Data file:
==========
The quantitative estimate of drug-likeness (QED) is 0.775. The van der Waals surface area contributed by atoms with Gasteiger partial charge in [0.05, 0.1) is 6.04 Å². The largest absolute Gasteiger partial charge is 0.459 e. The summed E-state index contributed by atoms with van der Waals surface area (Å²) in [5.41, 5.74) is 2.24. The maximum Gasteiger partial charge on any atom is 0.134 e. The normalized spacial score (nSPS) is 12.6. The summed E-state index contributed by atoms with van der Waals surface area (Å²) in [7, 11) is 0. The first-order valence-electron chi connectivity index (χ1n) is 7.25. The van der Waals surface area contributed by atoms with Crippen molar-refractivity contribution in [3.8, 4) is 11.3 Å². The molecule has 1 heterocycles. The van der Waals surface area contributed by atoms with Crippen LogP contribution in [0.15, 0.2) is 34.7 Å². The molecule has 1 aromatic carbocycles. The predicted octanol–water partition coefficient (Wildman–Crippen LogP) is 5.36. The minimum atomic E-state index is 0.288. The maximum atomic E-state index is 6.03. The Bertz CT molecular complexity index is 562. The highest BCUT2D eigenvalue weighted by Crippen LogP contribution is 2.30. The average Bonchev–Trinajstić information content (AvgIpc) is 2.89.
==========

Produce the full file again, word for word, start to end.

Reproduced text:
The quantitative estimate of drug-likeness (QED) is 0.775. The van der Waals surface area contributed by atoms with Gasteiger partial charge in [0.05, 0.1) is 6.04 Å². The largest absolute Gasteiger partial charge is 0.459 e. The summed E-state index contributed by atoms with van der Waals surface area (Å²) in [5.41, 5.74) is 2.24. The maximum Gasteiger partial charge on any atom is 0.134 e. The normalized spacial score (nSPS) is 12.6. The summed E-state index contributed by atoms with van der Waals surface area (Å²) in [7, 11) is 0. The first-order valence-electron chi connectivity index (χ1n) is 7.25. The van der Waals surface area contributed by atoms with Crippen molar-refractivity contribution in [3.8, 4) is 11.3 Å². The molecule has 1 heterocycles. The van der Waals surface area contributed by atoms with Crippen LogP contribution in [0.15, 0.2) is 34.7 Å². The molecule has 1 aromatic carbocycles. The predicted octanol–water partition coefficient (Wildman–Crippen LogP) is 5.36. The minimum atomic E-state index is 0.288. The maximum atomic E-state index is 6.03. The Bertz CT molecular complexity index is 562. The highest BCUT2D eigenvalue weighted by Crippen LogP contribution is 2.30. The average Bonchev–Trinajstić information content (AvgIpc) is 2.89.